There’s a certain charm to the notion of life without email, don’t you think? In the beginning, we all knew it would become this amazing, revolutionary technology. “It will make us smarter, faster, more efficient,” we cheered. “Communication will never be the same again!”
Then came the dark side. The self-righteous co-worker copying the entire company on her Who Moved My Cheese? rant; the crackberry-addicted spouse, furiously thumb-typing under the dinner table because he’s “very important”. Legions of quantity over quality emailers, pushing millions of poorly chosen words across the information superhighway, just because they can.
It stands to reason, then, that a backlash would occur. A movement of counselors, communicators and advisors, urging you to curb your abusive subject lines, count to ten before blasting back at someone’s thoughtless tirade and, in case you’re looking for something really fun to do today, create a company email usage policy.
The email fundamentalist.
But for every moderate there is an extremist. In this case it’s John Paul Dejoria. You know his face from the Paul Mitchell shampoo commercials. And if you watch this video, you’ll also know him as the guy who couldn’t figure out how to use email effectively, and decided not to use it at all.
His reasoning is simple: he is so important that people would email him constantly, most of them asking for a handout, like a benevolent king, striding purposefully past his subjects, dropping coins in the hands of the needy.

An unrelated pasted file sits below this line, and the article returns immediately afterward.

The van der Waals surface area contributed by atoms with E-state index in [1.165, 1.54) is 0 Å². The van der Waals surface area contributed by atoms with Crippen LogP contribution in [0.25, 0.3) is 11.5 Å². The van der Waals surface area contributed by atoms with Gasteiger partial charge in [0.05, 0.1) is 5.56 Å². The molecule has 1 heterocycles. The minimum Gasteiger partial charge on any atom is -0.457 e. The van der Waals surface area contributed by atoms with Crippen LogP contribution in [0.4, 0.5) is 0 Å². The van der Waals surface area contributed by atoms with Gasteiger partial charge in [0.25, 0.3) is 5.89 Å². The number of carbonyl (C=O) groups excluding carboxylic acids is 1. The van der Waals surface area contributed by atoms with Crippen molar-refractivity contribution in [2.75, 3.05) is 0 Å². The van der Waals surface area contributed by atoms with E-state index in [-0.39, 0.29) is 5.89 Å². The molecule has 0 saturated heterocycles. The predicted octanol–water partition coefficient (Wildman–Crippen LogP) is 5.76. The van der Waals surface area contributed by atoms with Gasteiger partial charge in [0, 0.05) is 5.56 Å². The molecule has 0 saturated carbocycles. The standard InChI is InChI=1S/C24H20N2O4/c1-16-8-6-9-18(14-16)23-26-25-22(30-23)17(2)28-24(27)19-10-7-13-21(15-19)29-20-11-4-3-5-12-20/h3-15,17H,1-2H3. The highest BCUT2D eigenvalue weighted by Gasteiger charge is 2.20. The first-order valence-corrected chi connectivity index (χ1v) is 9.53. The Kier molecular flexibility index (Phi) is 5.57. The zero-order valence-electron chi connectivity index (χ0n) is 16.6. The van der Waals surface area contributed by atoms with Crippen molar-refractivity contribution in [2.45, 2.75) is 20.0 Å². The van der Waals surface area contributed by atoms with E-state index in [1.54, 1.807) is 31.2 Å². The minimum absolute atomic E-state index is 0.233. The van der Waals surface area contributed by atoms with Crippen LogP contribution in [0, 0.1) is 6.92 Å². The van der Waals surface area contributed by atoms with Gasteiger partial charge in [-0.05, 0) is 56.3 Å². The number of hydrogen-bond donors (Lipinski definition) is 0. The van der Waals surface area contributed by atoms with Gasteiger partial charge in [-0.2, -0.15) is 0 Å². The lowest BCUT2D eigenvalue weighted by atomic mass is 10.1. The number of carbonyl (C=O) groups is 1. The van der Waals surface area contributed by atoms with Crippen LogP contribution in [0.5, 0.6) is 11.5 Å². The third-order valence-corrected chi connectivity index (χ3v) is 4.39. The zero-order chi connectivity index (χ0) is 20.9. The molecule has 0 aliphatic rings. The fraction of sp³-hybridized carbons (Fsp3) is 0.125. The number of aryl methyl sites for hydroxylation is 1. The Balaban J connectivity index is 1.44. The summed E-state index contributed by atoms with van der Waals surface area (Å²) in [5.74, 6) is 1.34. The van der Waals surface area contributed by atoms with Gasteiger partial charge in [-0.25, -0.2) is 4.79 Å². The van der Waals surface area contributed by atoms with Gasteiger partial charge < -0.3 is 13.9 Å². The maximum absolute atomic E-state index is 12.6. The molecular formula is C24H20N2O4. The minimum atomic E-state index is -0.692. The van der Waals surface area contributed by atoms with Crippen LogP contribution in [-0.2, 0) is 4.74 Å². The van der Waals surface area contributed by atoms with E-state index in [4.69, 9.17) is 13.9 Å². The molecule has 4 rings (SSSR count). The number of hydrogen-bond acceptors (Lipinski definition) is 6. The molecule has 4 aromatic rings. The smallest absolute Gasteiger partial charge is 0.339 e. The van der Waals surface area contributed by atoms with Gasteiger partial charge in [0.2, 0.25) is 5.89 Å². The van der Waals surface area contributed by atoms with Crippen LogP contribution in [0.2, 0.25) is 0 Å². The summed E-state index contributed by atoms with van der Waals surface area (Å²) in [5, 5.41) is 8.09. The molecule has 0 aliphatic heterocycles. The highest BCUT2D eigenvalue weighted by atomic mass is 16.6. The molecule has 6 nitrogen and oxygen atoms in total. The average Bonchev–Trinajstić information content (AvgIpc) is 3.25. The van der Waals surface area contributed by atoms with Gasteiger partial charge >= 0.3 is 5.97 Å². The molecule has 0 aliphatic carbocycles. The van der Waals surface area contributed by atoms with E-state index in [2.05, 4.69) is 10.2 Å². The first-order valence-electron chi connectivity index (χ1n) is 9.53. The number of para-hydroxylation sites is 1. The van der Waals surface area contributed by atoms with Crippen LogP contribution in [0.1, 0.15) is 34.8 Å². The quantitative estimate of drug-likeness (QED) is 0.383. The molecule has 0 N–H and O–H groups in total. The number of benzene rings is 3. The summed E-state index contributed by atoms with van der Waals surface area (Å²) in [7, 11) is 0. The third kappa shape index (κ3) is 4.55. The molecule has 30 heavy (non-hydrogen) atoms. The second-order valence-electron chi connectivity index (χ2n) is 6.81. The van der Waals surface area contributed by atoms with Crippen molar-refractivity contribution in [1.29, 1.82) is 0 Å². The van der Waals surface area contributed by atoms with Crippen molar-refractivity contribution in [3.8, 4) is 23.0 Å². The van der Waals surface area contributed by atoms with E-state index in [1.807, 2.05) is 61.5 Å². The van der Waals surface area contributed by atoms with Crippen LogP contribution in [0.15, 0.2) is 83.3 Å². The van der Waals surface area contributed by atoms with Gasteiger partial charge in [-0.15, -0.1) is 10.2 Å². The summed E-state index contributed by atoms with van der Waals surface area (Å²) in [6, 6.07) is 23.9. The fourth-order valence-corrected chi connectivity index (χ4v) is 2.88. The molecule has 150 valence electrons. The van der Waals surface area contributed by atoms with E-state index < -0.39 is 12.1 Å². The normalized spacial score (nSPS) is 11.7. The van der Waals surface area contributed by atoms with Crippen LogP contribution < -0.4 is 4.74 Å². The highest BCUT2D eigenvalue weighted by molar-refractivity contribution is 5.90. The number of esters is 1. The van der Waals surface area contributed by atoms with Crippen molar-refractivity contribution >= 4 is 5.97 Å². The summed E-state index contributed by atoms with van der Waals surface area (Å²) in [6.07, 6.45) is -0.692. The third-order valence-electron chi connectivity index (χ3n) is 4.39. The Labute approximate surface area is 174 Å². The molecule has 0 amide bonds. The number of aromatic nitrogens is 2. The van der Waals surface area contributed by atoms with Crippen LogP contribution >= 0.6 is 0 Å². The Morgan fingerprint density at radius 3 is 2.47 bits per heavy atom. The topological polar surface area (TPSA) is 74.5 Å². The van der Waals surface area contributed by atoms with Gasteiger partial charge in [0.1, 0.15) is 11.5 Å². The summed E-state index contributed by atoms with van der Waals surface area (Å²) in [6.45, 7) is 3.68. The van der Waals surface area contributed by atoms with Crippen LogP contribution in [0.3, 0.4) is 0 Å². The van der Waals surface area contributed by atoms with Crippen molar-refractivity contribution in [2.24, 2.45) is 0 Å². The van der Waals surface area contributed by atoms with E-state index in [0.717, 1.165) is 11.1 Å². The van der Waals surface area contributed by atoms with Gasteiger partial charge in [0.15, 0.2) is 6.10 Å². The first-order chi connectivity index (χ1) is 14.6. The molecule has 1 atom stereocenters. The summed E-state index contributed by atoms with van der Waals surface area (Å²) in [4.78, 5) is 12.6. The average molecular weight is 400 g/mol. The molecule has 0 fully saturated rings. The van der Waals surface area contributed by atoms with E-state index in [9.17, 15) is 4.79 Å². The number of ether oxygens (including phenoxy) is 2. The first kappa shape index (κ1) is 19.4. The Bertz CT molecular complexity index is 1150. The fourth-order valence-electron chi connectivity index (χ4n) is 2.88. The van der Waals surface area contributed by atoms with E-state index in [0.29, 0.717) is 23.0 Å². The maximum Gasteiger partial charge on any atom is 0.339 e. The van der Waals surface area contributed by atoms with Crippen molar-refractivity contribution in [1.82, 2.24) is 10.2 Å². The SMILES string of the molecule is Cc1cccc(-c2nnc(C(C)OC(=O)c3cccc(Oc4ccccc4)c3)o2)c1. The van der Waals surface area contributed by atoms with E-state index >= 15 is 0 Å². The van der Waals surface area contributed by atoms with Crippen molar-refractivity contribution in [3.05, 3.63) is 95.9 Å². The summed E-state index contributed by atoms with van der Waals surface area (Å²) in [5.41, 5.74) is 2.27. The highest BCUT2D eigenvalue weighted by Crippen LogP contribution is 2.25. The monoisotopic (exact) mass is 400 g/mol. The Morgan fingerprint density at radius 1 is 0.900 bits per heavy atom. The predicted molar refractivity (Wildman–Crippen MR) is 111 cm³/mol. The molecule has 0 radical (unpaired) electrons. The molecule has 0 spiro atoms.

What about you? Could you be two peas in a pod with John Paul? Would you prefer to go through life as it was before email?
Not so fast.
I have a feeling the ramifications outweigh the benefits. Sure, you might achieve a zen-like state, free from carbon copied inanity and repetitive stress related injury. But something tells me that it’s easier to do when you’ve got as much money in the treasury as King Dejoria.
If you’re still working your way towards the fortune you envision for yourself, consider how green the grass really is on the other side. Picture, for instance, the increase in phone calls. The greetings, the small talk, the constant ringing. Need to review a proof of the ad you’re about to run in Vanity Fair? Better get a bike messenger to bring it over. Efficiency flies out the window, all in the name of restricted access and a peaceful, quiet work life.
I call shenanigans on the concept of banishing email to improve one’s life. I argue that the key here, like my dad always says, is moderation. If you don’t want to be available, quit your email app and don’t start it up again until you’re ready to deal. If poor organization is your issue, learn to use automated rules and smart folders. If you’re easily distracted, it’s not your email’s fault, you need to get better at compartmentalizing your day.
It's here to stay, for now.
Like it or not, the world runs on email. A citizen of the modern economy can no more give up our most popular method of communication than a businessman circa 1930 could have refused to use those pneumatic tubes that carried important communiques from the blue collars in the mailroom to the white collars in the executive suite.
The question is not, would you survive without email? The question is, should you try to survive without email? And the answer is no. Just remember that email works for you and not the other way around.